Welcome to my parlor, said the spider to the fly. I hope you enjoy the stories and links here.

  • About Richard Sterling

    Travel, food and lifestyle journalist Richard Sterling is one of the foremost practitioners of the literature of gusto. He is the author of more than a dozen books and scores of magazine travel and food stories. He has been the travel editor for a food magazine and the food editor for a travel magazine, and a newspaper and magazine columnist.The New York Times book page dubbed him “Indiana Jones of Gastronomy” for his willingness to go anywhere and court any danger for the sake of a good meal and a good story.

    He has been honored by the James Beard Foundation for his food writing, and he holds the Lowell Thomas Award and the ForeWord Award for travel writing. He currently resides in Phnom Penh, Cambodia.

Stories

Negrita, Drinking Saigon’s Past

Negrita, Drinking Saigon’s Past

More than half a century ago, some time in the 1950s, a small triangle of vacant land lay at the confluence of Tran Hung Dao and Nguyen Cu Trinh Streets. Its address today is 148 Tran Hung Dao, on the way west to Cho Lon (the Chinese district). Some time back in those olden days, I don’t know exactly when, it might even have been in the waning days of French rule, a billboard size advertisement was painted on the eastern wall of the adjacent building. The ad was for Negrita...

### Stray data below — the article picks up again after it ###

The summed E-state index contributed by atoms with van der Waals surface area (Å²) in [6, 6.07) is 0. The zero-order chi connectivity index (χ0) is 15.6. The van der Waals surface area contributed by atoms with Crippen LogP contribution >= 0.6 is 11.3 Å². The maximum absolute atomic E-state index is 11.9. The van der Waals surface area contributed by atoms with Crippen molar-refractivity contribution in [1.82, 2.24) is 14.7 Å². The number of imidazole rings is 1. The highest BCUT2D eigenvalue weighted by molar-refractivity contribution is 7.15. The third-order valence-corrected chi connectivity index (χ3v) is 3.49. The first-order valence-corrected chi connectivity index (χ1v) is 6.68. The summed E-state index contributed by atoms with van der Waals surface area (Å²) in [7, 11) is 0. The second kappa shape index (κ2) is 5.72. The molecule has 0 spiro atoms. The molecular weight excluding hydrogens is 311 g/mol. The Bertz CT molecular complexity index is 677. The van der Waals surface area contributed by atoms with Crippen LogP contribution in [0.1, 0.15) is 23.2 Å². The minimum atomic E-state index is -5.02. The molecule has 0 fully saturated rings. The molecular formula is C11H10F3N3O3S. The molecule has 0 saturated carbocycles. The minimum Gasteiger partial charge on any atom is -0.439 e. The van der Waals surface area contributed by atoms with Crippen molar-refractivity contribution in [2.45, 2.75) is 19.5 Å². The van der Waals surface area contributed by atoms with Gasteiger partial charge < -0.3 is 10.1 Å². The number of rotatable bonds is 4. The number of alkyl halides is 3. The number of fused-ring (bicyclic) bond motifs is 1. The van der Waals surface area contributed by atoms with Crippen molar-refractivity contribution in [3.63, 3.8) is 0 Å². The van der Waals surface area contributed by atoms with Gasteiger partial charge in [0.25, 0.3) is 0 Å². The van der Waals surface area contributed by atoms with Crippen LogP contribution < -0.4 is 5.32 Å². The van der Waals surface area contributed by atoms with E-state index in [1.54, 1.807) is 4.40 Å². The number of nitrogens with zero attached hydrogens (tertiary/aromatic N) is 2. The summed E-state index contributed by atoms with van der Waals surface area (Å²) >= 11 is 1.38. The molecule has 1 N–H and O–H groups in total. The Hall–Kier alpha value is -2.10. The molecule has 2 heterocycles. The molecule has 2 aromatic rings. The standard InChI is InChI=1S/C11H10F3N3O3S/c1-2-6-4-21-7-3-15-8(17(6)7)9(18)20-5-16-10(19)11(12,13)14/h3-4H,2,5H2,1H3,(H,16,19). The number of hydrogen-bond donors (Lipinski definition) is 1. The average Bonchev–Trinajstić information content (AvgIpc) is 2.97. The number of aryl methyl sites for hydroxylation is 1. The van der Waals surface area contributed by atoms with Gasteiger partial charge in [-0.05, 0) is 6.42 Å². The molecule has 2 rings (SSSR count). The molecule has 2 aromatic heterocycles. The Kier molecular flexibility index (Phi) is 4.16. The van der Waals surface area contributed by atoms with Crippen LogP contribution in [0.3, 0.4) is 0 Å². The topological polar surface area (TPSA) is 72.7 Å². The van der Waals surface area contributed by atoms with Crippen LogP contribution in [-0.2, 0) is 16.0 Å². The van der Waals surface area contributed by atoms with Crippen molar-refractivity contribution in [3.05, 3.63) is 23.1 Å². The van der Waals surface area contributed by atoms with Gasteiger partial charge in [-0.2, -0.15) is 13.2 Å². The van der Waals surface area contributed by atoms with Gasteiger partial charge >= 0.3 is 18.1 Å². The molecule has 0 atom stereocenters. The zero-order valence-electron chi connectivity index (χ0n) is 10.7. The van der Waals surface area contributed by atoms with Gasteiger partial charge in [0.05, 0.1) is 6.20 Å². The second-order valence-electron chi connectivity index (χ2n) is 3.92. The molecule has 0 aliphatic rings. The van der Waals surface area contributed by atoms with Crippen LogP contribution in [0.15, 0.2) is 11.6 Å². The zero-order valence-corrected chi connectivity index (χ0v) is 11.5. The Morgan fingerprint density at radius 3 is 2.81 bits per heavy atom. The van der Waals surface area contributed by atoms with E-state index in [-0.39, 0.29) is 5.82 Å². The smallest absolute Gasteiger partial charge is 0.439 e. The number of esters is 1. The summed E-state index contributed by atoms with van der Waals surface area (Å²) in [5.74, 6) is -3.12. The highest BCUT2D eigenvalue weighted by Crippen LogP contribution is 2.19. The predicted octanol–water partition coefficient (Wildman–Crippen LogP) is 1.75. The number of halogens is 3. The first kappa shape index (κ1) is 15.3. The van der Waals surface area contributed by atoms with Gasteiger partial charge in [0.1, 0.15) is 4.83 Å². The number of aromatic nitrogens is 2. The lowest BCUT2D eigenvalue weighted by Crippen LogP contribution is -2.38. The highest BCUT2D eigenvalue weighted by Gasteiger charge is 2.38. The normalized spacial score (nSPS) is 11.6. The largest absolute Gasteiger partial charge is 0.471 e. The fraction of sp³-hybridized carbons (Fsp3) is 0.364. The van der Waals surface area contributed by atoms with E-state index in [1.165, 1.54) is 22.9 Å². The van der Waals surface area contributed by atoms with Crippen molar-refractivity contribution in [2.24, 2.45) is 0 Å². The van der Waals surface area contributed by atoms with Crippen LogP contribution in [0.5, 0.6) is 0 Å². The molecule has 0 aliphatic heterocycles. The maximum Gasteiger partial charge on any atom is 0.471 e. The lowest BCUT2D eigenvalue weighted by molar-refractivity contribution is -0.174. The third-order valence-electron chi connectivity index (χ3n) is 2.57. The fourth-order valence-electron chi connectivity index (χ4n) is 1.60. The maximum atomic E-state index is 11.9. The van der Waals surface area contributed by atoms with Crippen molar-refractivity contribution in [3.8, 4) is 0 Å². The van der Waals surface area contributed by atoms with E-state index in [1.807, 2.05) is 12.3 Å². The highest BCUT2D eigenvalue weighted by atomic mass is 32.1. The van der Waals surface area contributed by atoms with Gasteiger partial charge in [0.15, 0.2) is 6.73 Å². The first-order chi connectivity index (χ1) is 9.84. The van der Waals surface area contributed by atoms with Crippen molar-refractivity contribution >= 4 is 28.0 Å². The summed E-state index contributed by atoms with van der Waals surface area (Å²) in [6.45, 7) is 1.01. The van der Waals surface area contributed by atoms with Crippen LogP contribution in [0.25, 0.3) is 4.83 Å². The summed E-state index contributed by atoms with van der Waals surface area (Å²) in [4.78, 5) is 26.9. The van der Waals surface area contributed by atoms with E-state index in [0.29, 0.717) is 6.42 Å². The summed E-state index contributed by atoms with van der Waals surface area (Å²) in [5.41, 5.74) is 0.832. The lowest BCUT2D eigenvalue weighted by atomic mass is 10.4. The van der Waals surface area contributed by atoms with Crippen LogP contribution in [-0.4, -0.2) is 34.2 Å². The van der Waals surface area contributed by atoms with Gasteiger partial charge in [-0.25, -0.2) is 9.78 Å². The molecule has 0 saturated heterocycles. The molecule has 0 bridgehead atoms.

The Good, the Bad and the Durian

The Good, the Bad and the Durian

The good, the bad and the durian IN PAMPANGA, a small Philippine town, I was traveling to Olongapo City from Manila. I was hungry and had walked into a hole-in-the-wall restaurant, the kind that has a counter for about three and seats for two. The proprietor spoke no English, but I spoke enough Tagalog to say something like, “Give me your best.” He brought me a steaming bowl of something that looked like river bottom mud, the kind that gooshes up between your toes... 

All at Sea – A Tale of Shipboard Romance?

All at Sea – A Tale of Shipboard Romance?

A Tale of Shipboard Romance?   She had one of those names that are so common in the Philippines, like Lucy or Linda. Maybe it was Dinah. I can’t remember. I met her on the Manila waterfront. True to what I had been told, she did look a bit of a tramp, and an older one at that. You might even have called her mannish for her shape. But she was a she to the core, as any good steamship is, and which I found when I boarded her. I’ll speak no ill of her. Under the maritime...